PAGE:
Shea Weber is one of the best (and most underrated) defenseman in the league. After Jason Arnott was traded, the Nashville Predators needed a new captain … and it didn’t take them long to choose the towering defenseman with that powerful shot. Here’s more from the Predators and NHL.com.
“In addition to being one of the top young defenseman in the League today, Shea is a natural leader, and we are confident he has the respect of his teammates, opponents, the Predators organization and its fans,” Nashville GM David Poile said. “He becomes the first Predators draft pick to be named captain, and has been part of the culture and belief system we have worked hard to create.”
Former captain Jason Arnott was traded to the New Jersey Devils last month. Weber becomes the fifth captain in the franchise’s history.
Weber, a second-round pick of the Predators in the 2003 NHL Entry Draft, will be entering his sixth season with the team. He scored a career-high 23 goals in 2008-09 and in 320 NHL games has recorded 64 goals, 166 points and a plus-16 rating. His cannon of a shot from the blue line has helped him put up 30 power-play goals during that time.
Defense is the backbone of the Predators’ grind-it-out style, so it makes even more sense that they went with Weber (along with the fact that he is far and away the team’s best player). Being that the team allowed Dan Hamhuis to walk via unrestricted free agency, they’ll lean on Weber and fellow blueliner Ryan Suter even more than they did in 2009-10.
Weber saw a slight decrease in production from 08-09 to last season (53 to 43 points) but was a useful member of the gold medal winning Canadian Olympic team. At $4.5 million per year, he’s easily one of the biggest “steals” in the league.
Oh, he also shot a puck through a net at the Olympics. In other words, Weber is manly and awesome. NHL teams are naming young players their captains left and right these days, but in this case, it makes a lot of sense. Wise move, Predators.
‘If he was in Toronto, there’d be no Carey Price, media-wise’ – Boudreau on Dubnyk
While his 11-6-3 record won’t blow anyone’s mind, his 1.65 GAA and .946 save percentage are jaw-dropping. With Dubnyk doing special things, Bruce Boudreau felt the need to say weird things* after Dubnyk helped the Wild beat the Toronto Maple Leafs 3-2 on Wednesday.
“If he was in Toronto, there would be no Carey Price … I’m just saying media-wise,” Boudreau said after the game, as you can see in this video:
Even if Dubnyk was in a bigger market, there’d probably be room in our hockey thoughts for Dubnyk and the consensus best goalie in the world, but Boudreau’s larger point is taken: Dubnyk has been right there with the best early on this season.
And, let’s be honest, we shouldn’t be too hard on Boudreau or he might stop saying … well, things like this:
Boudreau: "I told the guys, 'It may not look it, but my insides are really happy right now.'" #mnwild
It’s difficult to tell just how big of a headache this might be, but SBNation‘s Mary Clarke uncovered quite the eyebrow-raiser on Wednesday: the Vegas Golden Knights’ trademark request was rejected by the U.S. Patent and Trademark Office.
You can read the 164-page document here (if you’re weird), but the gist is that “registration of the applied-for mark is refused because of a likelihood of confusion with the mark” used by the College of Saint Rose Golden Knights.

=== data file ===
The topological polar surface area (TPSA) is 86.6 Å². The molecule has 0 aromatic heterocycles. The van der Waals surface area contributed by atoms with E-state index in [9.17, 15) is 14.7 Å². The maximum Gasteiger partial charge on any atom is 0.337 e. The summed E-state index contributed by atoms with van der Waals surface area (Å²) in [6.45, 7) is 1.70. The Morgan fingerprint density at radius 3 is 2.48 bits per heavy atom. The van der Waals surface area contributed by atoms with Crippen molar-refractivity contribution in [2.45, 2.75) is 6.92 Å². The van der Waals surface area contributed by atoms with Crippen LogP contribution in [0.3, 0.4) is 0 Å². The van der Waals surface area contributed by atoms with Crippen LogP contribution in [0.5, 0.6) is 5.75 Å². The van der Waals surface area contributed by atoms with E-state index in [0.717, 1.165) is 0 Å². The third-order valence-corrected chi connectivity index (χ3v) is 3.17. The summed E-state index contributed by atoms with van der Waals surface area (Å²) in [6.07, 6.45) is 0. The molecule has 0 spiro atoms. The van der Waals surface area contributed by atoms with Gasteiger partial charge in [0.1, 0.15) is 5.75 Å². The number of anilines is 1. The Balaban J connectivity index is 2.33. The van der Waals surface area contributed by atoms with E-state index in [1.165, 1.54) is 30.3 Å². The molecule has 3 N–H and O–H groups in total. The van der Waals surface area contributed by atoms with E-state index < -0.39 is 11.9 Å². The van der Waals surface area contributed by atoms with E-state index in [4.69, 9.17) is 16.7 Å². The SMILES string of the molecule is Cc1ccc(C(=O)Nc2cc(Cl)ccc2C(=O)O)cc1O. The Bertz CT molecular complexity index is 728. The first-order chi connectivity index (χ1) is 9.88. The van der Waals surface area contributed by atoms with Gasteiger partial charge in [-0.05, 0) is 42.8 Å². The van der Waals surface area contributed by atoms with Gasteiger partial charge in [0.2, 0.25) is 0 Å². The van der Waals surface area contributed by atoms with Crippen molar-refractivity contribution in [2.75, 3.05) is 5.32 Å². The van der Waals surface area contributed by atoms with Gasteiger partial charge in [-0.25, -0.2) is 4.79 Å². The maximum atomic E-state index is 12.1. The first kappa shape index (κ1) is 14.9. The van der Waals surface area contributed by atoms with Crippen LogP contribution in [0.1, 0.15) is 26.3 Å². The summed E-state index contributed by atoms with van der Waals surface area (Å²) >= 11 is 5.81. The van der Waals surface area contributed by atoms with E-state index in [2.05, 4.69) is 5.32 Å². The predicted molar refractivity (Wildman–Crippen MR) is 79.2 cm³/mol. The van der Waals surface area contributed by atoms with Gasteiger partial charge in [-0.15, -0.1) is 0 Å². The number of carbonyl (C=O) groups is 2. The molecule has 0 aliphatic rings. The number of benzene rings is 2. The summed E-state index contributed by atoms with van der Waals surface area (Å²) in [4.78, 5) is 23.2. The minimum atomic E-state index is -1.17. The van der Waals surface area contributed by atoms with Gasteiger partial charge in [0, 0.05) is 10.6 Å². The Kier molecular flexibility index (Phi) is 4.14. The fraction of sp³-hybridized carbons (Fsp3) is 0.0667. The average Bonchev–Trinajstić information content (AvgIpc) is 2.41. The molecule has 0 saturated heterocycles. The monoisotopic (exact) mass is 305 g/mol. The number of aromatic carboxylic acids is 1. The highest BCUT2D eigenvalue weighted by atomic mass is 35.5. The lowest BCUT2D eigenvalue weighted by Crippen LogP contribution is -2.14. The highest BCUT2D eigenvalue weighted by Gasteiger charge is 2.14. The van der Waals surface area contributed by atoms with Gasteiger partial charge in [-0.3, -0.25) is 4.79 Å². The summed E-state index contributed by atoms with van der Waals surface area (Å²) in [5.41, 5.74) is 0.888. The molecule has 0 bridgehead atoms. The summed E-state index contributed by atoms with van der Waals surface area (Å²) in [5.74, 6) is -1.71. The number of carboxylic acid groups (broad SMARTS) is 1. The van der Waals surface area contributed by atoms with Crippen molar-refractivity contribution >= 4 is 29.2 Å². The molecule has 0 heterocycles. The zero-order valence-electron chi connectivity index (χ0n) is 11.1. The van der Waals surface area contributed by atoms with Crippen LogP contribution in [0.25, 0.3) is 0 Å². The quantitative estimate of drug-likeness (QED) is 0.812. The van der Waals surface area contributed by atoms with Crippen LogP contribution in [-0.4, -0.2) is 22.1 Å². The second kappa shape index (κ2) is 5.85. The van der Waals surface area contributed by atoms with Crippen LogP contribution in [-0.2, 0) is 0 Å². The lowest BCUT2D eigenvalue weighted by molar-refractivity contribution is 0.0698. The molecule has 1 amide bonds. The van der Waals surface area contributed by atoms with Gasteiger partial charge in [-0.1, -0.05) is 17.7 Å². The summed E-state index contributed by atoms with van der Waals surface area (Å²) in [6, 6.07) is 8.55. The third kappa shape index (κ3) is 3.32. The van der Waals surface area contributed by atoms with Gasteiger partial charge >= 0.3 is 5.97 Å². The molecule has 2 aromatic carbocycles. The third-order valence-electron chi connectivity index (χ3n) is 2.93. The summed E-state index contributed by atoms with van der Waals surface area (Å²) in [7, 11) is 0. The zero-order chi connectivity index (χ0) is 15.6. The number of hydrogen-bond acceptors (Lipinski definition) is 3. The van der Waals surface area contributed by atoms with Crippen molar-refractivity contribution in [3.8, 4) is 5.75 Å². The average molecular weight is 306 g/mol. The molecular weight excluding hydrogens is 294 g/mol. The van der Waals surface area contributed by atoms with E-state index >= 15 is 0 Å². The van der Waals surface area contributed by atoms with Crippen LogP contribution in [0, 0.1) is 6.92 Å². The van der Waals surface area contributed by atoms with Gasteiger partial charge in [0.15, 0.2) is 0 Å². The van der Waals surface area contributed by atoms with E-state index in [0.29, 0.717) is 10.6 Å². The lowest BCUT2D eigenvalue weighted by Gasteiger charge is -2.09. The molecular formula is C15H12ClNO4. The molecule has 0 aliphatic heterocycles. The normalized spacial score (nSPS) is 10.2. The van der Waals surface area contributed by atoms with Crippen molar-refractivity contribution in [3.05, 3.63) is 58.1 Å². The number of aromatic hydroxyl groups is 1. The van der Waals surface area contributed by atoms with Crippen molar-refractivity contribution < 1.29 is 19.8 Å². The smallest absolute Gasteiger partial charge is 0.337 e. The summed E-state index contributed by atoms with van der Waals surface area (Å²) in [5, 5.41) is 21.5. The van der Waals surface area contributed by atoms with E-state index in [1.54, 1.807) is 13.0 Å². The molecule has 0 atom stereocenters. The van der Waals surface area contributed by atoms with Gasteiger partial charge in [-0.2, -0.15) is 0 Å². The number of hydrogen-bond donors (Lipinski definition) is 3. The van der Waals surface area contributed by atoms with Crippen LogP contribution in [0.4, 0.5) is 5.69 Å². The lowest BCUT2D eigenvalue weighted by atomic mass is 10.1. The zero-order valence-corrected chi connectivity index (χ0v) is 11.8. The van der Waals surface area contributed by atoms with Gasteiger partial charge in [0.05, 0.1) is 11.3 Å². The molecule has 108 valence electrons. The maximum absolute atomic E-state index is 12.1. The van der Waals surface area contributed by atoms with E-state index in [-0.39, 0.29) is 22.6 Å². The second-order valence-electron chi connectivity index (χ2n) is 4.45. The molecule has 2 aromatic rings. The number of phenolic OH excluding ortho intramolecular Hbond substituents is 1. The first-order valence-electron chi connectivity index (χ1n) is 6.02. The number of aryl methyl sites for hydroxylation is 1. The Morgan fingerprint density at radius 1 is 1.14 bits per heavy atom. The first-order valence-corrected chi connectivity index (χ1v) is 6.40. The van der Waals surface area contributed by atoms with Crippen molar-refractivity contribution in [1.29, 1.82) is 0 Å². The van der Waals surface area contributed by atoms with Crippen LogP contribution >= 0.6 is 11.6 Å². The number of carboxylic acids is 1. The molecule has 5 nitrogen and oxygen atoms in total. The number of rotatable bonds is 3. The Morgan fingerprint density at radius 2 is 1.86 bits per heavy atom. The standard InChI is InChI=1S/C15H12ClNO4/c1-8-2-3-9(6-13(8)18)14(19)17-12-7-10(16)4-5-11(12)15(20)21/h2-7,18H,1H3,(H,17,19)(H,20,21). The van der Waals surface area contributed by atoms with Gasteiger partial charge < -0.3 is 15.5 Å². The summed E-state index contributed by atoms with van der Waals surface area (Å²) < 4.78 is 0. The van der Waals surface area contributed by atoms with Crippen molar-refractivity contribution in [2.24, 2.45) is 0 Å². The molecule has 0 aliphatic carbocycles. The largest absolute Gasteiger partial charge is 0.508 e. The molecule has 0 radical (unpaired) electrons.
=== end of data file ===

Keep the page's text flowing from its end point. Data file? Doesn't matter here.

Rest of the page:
Clarke summarized it simply enough:
Essentially, the logos and stylizations are too similar. It’s baffling the NHL and Vegas didn’t go through the trademark process before announcing the name and logo last month. Yet, all is not lost. Later down, the document states the Black Knight Sports and Entertainment group “may respond to the refusal by submitting evidence and arguments in support of registration.”
Sports Illustrated’s Alex Prewitt received this release from the Vegas Golden Knights, which indicated that they will respond to the refusal (and also noted how teams like the Boston Bruins and UCLA Bruins share names without issues).
It wasn’t pretty, and they might have lost key defenseman Matt Niskanento injury, but at least the Washington Capitals managed a win against the Boston Bruins.
For a while, it was looking pretty ugly.
After going up 3-0, the Capitals went more than a period’s worth of time without even managing a shot on goal. Whether you lean more toward giving the Bruins credit for fighting back or beating up the Capitals for “sitting on a lead,” it’s staggering that such a dangerous offense could be held in check for so long.
Luckily for Washington, Nicklas Backstrom salvaged the night with an overtime goal to give the Capitals a 4-3 overtime win.
Both teams have had a knack for extending games beyond regulation lately, by the way:
Capitals over the last three games:
Shootout loss to the Lightning
Overtime win against the Sabres
Overtime win tonight against the Bruins
Bruins over the last five games:
Shootout loss against Flyers
Shootout win against Hurricanes
Regulation win against Sabres
Overtime win against Panthers
Overtime loss to the Capitals
Maybe that’s what gets it done in 2016-17: finding ways to carve out wins and shake out rough patches, like the Caps did tonight.
Matt Niskanen injured by Patrice Bergeron boarding hit
The Capitals consider Niskanen “probable” to return to Wednesday’s game against the Boston Bruins with what they’re calling an upper-body injury. Bergeron received a two-minute boarding penalty for the infraction.
(Check out video of the hit above.)
The Capitals’ Twitter acknowledged the brewing bad feelings.